Wednesday 18 September 1667

Up betimes and to Captain Cocke, in his coach which he sent for me, and he not being ready I walked in the Exchange, which is now made pretty, by having windows and doors before all their shops, to keep out the cold. By and by to him, and he being ready, he and I out in his coach to my Lord Chancellor’s; there to Mr. Wren’s chamber, who did tell us the whole of Sir W. Pen’s having the order for this ship of ours, and we went with him to St. James’s, and there I did see the copy of it, which is built upon a suggestion of his having given the King a ship of his, “The Prosperous,” wherein is such a cheat as I have the best advantage in the world over him, and will make him do reason, or lay him on his back. This I was very glad of, and having done as far as I could in it we returned, and I home, and there at the office all the morning, and at noon with my Lord Bruncker to the Treasurer’s office to look over the clerks who are there making up the books, but in such a manner as it is a shame to see. Then home to dinner, and after dinner, my mind mighty full of this business of Sir W. Pen’s, to the office, and there busy all the afternoon. This evening Sir W. Batten and [Sir] W. Pen and I met at [Sir] W. Batten’s house, and there I took an opportunity to break the business, at which [Sir] W. Pen is much disturbed, and would excuse it the most he can, but do it so basely, that though he do offer to let go his pretence to her, and resign up his order for her, and come in only to ask his share of her (which do very well please me, and give me present satisfaction), yet I shall remember him for a knave while I live. But thus my mind is quieted for the present more than I thought I should be, and am glad that I shall have no need of bidding him open defiance, which I would otherwise have done, and made a perpetual war between us. So to the office, and there busy pretty late, and so home and to supper with my wife, and so to bed.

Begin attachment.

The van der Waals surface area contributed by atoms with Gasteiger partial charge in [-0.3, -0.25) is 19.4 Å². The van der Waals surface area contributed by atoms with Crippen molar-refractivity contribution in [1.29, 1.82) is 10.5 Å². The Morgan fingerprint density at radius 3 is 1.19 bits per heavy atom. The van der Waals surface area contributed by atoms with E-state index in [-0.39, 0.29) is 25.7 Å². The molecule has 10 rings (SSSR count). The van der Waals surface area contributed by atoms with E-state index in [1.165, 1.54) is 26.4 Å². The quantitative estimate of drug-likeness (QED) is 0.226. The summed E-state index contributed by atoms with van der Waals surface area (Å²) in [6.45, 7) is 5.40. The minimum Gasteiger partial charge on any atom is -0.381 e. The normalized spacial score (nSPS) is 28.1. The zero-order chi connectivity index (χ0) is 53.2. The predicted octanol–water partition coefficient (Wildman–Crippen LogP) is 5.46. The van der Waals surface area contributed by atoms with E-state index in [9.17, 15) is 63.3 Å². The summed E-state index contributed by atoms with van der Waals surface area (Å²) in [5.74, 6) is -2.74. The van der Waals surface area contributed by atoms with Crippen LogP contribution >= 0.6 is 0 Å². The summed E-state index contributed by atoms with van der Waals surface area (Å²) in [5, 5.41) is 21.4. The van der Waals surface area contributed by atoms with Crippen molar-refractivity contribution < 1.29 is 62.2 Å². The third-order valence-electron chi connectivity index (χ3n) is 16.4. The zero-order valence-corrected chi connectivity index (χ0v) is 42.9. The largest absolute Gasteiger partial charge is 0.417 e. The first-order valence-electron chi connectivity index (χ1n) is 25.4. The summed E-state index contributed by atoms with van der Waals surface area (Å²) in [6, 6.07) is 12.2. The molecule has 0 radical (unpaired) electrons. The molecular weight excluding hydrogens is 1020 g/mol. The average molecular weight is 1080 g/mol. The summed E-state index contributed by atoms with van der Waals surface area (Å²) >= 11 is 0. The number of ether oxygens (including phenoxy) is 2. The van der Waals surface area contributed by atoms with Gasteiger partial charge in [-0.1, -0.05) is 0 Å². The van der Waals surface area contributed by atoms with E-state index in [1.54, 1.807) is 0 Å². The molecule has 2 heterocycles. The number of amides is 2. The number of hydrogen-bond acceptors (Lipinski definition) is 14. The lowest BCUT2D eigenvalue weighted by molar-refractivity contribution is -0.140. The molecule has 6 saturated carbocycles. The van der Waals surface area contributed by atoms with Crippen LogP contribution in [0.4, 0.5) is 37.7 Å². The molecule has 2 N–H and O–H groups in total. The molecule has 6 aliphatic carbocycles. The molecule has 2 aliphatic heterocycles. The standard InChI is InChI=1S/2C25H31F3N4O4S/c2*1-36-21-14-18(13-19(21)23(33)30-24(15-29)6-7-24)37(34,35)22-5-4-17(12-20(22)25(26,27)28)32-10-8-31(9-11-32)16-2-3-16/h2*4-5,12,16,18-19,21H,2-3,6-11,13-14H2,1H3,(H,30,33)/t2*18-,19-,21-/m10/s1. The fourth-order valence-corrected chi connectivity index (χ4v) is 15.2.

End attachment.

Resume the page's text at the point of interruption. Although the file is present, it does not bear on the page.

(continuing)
9 Annotations

Robert Gertz   Link to this

"...there I took an opportunity to break the business, at which [Sir] W. Pen is much disturbed, and would excuse it the most he can, but do it so basely, that though he do offer to let go his pretence to her, and resign up his order for her, and come in only to ask his share of her..."

No honor among thieves...er, privateers.

Michael L   Link to this

OK, I confess to being a little slow here. What exactly is Sam's beef with respect to that rogue Penn and the Flying Greyhound?

Mary   Link to this

Pepys, Penn, Batten and Sir Richard Ford were joint partners in various privateering enterprises. The beef here is that on specious grounds Penn has apparently secured an order (i.e. authority) to use The Flying Greyhound on such an enterprise but has had this issued in his sole name, without including the names of the other partners.

L&M state that this particular order has not been traced.

Michael L   Link to this

Maybe I am confusing it with something else, but I thought Pepys had already divested himself of his interest in the ship. So why would he care what Penn is up to if he no longer has a share in it?

Tony Eldridge   Link to this

Perhaps Sir Richard was claiming that Sam had sold his share knowing that Penn had a monopoly on the ship?